The Saleswoman and The Critic

Thinking about a career in the wine world? Seems like a lot of people are interested in getting out from behind a desk and working in an industry that aligns more with their passions. Of course everyone imagines the fringe benefits are pretty good, too. There are a lot of different jobs to have in the wine world, and this week saw a couple of excellent articles about two different jobs as seen through the eyes of very accomplished women.

Jancis Robinson is arguably the most famous woman in the wine world. Among other things she is the author of the venerable Oxford Companion to Wine, which was just released in its third edition. But she is a lot of other things besides the author of the essential reference text on wine. A very nice piece in the New York Times by Eric Asimov profiles Robinson this week as she comes to the states on her book tour for the new edition of the Oxford Companion. The job of a wine critic, especially a world famous one, isn’t easy, and Robinson nearly always seems to carry it off with grace.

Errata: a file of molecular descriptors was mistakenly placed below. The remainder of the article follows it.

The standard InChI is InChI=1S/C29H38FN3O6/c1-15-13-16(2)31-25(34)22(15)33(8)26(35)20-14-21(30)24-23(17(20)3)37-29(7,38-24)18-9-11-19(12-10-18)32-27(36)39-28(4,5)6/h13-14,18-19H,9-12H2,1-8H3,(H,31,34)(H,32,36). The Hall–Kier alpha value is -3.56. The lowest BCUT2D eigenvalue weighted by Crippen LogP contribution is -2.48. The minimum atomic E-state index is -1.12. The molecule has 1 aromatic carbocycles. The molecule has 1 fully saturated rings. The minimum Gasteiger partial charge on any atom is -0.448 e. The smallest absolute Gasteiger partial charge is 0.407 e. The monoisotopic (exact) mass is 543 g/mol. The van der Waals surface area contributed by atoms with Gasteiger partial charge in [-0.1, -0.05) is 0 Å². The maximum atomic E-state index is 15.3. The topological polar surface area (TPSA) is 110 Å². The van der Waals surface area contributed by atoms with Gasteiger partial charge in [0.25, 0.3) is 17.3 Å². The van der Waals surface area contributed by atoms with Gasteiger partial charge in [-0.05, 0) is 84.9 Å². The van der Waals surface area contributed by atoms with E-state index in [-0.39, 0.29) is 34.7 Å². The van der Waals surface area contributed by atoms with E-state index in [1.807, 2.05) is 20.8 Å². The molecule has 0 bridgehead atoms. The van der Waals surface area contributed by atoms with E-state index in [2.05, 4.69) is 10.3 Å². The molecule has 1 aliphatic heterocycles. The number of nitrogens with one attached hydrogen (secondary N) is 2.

If there’s anything harder than being a wine critic it might be wine sales. Lettie Teague writes this month in Food and Wine about her failed attempts to be a wine saleswoman early in her career. Her article is actually the story of two high powered wine women — Teague (who found her calling in writing rather than selling, and whose skill clearly illuminates the subject of her article) and Deirdre Ledwitz, the head of sales for a New York wine distributor. The article is a great window into how wine gets sold to restaurants and what it takes to be a good salesperson, regardless of your gender.

Both articles are worth a your time. Thanks to Jeff at The Good Grape for the tip-off on the Food and Wine article.